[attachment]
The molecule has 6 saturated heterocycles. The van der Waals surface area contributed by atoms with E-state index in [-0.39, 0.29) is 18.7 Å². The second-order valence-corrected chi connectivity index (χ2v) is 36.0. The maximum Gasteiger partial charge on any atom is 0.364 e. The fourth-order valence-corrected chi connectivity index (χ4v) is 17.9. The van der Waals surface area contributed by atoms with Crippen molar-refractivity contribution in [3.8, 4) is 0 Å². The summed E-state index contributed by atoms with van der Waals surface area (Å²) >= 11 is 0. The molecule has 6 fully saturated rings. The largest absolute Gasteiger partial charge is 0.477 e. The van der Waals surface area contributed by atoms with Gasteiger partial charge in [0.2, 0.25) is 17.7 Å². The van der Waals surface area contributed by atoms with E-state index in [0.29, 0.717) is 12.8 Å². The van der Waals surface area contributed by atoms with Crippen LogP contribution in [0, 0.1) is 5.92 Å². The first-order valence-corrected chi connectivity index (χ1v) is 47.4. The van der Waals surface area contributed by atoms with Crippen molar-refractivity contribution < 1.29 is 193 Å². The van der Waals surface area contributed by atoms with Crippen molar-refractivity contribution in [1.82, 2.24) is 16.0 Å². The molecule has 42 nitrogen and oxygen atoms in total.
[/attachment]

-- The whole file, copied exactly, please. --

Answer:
The molecule has 6 saturated heterocycles. The van der Waals surface area contributed by atoms with E-state index in [-0.39, 0.29) is 18.7 Å². The second-order valence-corrected chi connectivity index (χ2v) is 36.0. The maximum Gasteiger partial charge on any atom is 0.364 e. The fourth-order valence-corrected chi connectivity index (χ4v) is 17.9. The van der Waals surface area contributed by atoms with Crippen molar-refractivity contribution in [3.8, 4) is 0 Å². The summed E-state index contributed by atoms with van der Waals surface area (Å²) >= 11 is 0. The molecule has 6 fully saturated rings. The largest absolute Gasteiger partial charge is 0.477 e. The van der Waals surface area contributed by atoms with Gasteiger partial charge in [0.2, 0.25) is 17.7 Å². The van der Waals surface area contributed by atoms with E-state index in [0.29, 0.717) is 12.8 Å². The van der Waals surface area contributed by atoms with Crippen LogP contribution in [0, 0.1) is 5.92 Å². The first-order valence-corrected chi connectivity index (χ1v) is 47.4. The van der Waals surface area contributed by atoms with Crippen molar-refractivity contribution < 1.29 is 193 Å². The van der Waals surface area contributed by atoms with Crippen molar-refractivity contribution in [1.82, 2.24) is 16.0 Å². The molecule has 42 nitrogen and oxygen atoms in total.